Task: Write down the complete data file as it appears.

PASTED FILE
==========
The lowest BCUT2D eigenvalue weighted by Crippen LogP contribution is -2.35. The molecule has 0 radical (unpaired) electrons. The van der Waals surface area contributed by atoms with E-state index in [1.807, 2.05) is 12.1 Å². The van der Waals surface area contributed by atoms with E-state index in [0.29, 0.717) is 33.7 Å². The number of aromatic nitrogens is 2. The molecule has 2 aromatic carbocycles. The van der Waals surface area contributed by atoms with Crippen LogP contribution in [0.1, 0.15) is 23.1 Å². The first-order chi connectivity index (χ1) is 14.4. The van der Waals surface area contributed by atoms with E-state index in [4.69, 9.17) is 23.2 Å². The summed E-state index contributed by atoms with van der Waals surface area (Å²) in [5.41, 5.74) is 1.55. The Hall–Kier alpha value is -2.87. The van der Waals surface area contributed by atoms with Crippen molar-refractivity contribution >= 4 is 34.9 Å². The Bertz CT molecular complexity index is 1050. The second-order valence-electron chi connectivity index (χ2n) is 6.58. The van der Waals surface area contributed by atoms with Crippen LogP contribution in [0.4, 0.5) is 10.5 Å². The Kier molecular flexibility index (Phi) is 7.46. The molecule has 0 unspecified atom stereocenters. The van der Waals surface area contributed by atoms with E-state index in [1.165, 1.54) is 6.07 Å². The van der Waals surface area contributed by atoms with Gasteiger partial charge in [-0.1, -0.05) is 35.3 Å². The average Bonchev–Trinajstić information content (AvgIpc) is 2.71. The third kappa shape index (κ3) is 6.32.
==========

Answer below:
The lowest BCUT2D eigenvalue weighted by Crippen LogP contribution is -2.35. The molecule has 0 radical (unpaired) electrons. The van der Waals surface area contributed by atoms with E-state index in [1.807, 2.05) is 12.1 Å². The van der Waals surface area contributed by atoms with E-state index in [0.29, 0.717) is 33.7 Å². The number of aromatic nitrogens is 2. The molecule has 2 aromatic carbocycles. The van der Waals surface area contributed by atoms with Crippen LogP contribution in [0.1, 0.15) is 23.1 Å². The first-order chi connectivity index (χ1) is 14.4. The van der Waals surface area contributed by atoms with E-state index in [4.69, 9.17) is 23.2 Å². The summed E-state index contributed by atoms with van der Waals surface area (Å²) in [5.41, 5.74) is 1.55. The Hall–Kier alpha value is -2.87. The van der Waals surface area contributed by atoms with Crippen molar-refractivity contribution >= 4 is 34.9 Å². The Bertz CT molecular complexity index is 1050. The second-order valence-electron chi connectivity index (χ2n) is 6.58. The van der Waals surface area contributed by atoms with Crippen LogP contribution in [0.4, 0.5) is 10.5 Å². The Kier molecular flexibility index (Phi) is 7.46. The molecule has 0 unspecified atom stereocenters. The van der Waals surface area contributed by atoms with E-state index in [1.165, 1.54) is 6.07 Å². The van der Waals surface area contributed by atoms with Gasteiger partial charge in [-0.1, -0.05) is 35.3 Å². The average Bonchev–Trinajstić information content (AvgIpc) is 2.71. The third kappa shape index (κ3) is 6.32.